My favorite new musical friends made in 2012 have to be Lily and the Parlour Tricks… The Brooklyn six-piece that have the heart of a tortured poet, the soul of a 1960s R&B diva, and the style and swagger of a postmodern Cleopatra… They’re just fucking fantastic. They take the genre of Americana and pull it in seemingly endless directions: to the cafe, to the saloon, to the cabaret… They released their self-titled debut EP in 2011 and late last year they premiered their music video for “Murder Song,” a favorite of the band’s, which they rarely get to play (and which you can see below), but they’ve been working on a lot of music that, as yet, can only be experienced in a live setting. Well, this Saturday, January 26th, the band will be playing two free outdoor shows for Winter Jam in New York’s Central Park. They will take the stage of the Central Park Bandshell Area at noon and 1:30. I recently got a chance to chat with Lily Claire, leader of the Parlour Tricks, about what she’s been up to since I met her last summer in Eraserhood and what can be expected from the band in 2013.
Izzy Cihak: Since this is a Philadelphia-based publication, I have to ask: What are your thoughts on the city? When we hung out last summer you seemed to be quite fond of “the 215.”
Lily Claire: We love Philadelphia. Terry (drums) is a native, so we stay at his family’s house when we’re in town. We always, invariably, have a good time, and we make it a point to come as frequently as possible. It’s been too long; our last scheduled Philly show was thwarted by Hurricane Sandy.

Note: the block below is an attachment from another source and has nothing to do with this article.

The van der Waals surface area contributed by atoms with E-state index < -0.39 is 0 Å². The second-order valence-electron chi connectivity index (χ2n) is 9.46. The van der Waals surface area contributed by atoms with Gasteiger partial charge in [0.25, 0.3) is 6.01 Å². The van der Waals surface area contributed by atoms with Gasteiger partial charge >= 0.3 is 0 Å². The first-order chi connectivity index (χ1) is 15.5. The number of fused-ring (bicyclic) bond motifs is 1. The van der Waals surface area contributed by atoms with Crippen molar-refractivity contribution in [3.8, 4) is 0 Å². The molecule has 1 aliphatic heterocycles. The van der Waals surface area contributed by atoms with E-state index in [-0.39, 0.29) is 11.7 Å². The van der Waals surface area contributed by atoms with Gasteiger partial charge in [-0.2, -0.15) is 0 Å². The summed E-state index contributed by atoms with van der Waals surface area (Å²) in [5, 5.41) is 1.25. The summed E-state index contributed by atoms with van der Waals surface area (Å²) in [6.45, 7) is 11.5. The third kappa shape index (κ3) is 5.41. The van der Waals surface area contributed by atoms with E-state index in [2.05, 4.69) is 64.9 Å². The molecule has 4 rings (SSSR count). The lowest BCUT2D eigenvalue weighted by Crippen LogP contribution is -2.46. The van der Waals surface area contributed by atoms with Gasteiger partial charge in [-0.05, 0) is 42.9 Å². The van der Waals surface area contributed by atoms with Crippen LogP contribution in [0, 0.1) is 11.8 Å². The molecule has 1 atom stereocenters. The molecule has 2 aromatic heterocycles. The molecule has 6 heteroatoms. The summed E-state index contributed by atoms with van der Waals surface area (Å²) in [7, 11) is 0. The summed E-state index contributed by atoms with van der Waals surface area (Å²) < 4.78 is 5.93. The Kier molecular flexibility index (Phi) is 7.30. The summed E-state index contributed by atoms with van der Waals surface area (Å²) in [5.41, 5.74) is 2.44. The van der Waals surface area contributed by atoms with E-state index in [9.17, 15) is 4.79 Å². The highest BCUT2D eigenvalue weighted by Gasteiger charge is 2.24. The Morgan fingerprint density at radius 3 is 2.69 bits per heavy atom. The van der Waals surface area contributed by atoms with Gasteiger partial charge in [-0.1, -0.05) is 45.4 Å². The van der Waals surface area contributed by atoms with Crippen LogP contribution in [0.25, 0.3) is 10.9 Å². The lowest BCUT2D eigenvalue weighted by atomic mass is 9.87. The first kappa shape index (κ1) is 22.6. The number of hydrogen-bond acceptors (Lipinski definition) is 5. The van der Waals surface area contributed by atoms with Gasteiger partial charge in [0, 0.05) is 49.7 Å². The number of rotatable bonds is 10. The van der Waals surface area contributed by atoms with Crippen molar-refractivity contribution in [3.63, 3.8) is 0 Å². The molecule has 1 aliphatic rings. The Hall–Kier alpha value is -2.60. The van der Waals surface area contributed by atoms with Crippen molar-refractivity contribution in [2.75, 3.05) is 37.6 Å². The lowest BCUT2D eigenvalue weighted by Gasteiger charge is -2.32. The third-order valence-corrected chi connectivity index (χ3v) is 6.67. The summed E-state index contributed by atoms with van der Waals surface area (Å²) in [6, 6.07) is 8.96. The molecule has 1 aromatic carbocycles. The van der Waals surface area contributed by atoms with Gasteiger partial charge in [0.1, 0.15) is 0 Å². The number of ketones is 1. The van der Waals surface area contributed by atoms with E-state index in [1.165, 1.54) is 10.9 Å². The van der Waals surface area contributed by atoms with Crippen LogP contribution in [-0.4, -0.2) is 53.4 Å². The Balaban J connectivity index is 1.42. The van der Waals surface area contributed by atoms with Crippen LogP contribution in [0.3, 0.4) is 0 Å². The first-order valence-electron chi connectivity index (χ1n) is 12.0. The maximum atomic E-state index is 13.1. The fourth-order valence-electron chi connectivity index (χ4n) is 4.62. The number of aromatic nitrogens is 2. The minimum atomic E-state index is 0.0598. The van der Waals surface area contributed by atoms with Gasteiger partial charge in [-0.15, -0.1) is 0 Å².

IC: Your sound blends a lot of different genres, making it a bit hard to characterize, so I’m inclined to ask how you characterize it.
LC: We have a hard time characterizing it as well. Usually it boils down to the Andrews Sisters fronting T Rex, if Marc Bolan was co-writing with Tom Waits. Kinda.
IC: Where did the moniker “Lily and the Parlour Tricks” come from? I quite like it.
LC: Thank you. It has a simple origin; people used to get together at night in the living room and entertain each other with games, stories, magic tricks, Ouija boards, music. I like the imagery it conjures. But it can be interpreted differently. Angelo’s grandma thinks it sounds dirty.
IC: You all have pretty different backgrounds (musically, geographically, and otherwise). How did you all come together for this project?
LC: We met in school. The band sort of fell together over the course of a few years; at first it was just me, Brian, Terry, and Angelo. But the more I wrote, the more I realized we needed two more female voices. So the girls joined us. And here we are.
IC: For someone who goes to 100 shows a year, I can say that you actually have one of the best live shows I’ve seen in recent years. What can fans expect or the live experience?
LC: Thank you; that’s so kind. We have a bunch of new music. I don’t want to give much away. But I will say that if you’ve never been to a Tricks show, you should know that we pride ourselves on having a good time and ensuring that our audience thoroughly enjoys themselves. The 26th is guaranteed to be a barrel of sweaty, raucous fun.
IC: What are your plans, hopes, and goals for 2013? Any chance of an LP? Any substantial touring in the works?
LC: 2013 is shaping up to be a big year. I don’t want to jinx it. There are good things a-brewing. Keep your ear to the ground and your eye to the sky!